A city-sponsored economic development corporation is seeking approval to avoid disclosure rules because it says private-sector leaders are hesitant to serve on a board with public meetings.
The Sacramento Employment and Economic Development (SEED) Corporation has asked the City Council for approval to amend its bylaws to remove a requirement that it conform to the Brown Act, California’s law that ensures public access to meetings of local legislative bodies. The City Council is scheduled to vote on the request at Tuesday’s meeting.
SEED Corp. is a private nonprofit founded in 2007 to promote development and job creation. It is supported by Mayor Kevin Johnson, but it has largely been inactive since its inception.
“It kind of fizzled because staff couldn’t get private-sector people interested, and then the economy went south,” said Veronica Smith of the city’s economic development office, which has spearheaded new efforts on the project. “We are finally at a point where we can move forward with this entity.”
Never miss a local story.
One of the biggest challenges for SEED Corp. has been attracting local community leaders to serve on its governing board, Smith said. Many of those she has approached are hesitant to take a position that subjected them to public scrutiny. Smith said the request to amend the bylaws will help in the search for board members.
Senior Deputy City Attorney Michael Sparks said the request is within the rights of the private organization.
“Legally, whether they choose to do it or not is completely a policy issue,” he said. “We are not weighing in on the wisdom of the request.”
Smith said the organization will voluntarily include in its bylaws Public Records Act rules, in part because city staff is involved in helping to start the organization. It has also requested one-time funding of $150,000 in the 2016-17 city budget for startup costs.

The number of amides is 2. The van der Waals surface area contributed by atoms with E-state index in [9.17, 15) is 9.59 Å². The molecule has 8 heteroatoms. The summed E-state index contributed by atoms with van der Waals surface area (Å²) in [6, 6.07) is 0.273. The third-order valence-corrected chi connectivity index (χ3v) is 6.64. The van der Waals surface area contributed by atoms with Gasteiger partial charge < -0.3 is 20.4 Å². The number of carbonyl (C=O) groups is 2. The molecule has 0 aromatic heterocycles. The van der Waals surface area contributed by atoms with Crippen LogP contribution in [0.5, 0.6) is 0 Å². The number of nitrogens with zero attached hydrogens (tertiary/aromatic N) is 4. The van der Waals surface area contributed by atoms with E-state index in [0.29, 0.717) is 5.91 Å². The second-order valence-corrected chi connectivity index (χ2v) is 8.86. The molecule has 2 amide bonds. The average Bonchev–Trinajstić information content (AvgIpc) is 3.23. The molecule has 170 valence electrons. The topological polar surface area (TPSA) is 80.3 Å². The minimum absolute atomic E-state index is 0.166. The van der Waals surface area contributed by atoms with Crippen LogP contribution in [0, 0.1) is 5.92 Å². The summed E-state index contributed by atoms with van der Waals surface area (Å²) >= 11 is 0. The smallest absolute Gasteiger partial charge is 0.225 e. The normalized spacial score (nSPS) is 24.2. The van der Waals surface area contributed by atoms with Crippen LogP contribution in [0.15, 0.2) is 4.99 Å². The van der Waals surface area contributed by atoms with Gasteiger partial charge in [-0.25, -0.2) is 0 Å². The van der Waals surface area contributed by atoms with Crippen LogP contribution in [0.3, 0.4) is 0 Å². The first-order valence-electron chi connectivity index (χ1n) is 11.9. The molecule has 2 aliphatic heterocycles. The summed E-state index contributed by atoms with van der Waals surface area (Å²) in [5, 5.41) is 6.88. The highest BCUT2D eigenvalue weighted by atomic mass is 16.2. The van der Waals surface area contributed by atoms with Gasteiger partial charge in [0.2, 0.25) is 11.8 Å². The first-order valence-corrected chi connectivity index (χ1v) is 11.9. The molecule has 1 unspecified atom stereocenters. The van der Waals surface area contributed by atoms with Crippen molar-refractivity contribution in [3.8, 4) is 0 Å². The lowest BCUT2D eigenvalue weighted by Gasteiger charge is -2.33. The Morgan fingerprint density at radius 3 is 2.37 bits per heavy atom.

“We knew that removing the Brown Act would cause some concerns, so that’s where the Public Records Act comes into play,” she said.
Smith also said the financial and staff ties to the city have created confusion around the request to change the disclosure rules.
“There has been some confusion with SEED Corporation and the city’s role,” she said. “The transparency piece, I have gotten questions about. …‘Well, why is the city attempting to do business in the dark?’ This is an entity that is separate from the city.”
Councilman Jay Schenirer said that it is “a hard balancing act” to weigh the concerns of private-sector board members with government transparency.
“I certainly understand when you are putting business people on there and they don’t want everything they say to be on public record,” he said, adding that he was undecided on how he will vote on the proposal.
Other council members support the change. “Private-sector people … don’t want to be seen as being political,” Councilman Larry Carr said. “You can’t have those frank, open discussions that you need to have to work an issue out.”
Councilman Allen Warren, whose Del Paso Heights district will be home to the pilot program of SEED Corp., said the Brown Act issue was “more political than it is substantive. If you want results, let’s focus on results.”
Smith said that if the change is approved, SEED Corp. hopes to have a board in place by July and launch in the fall.
Anita Chabria: 916-321-1049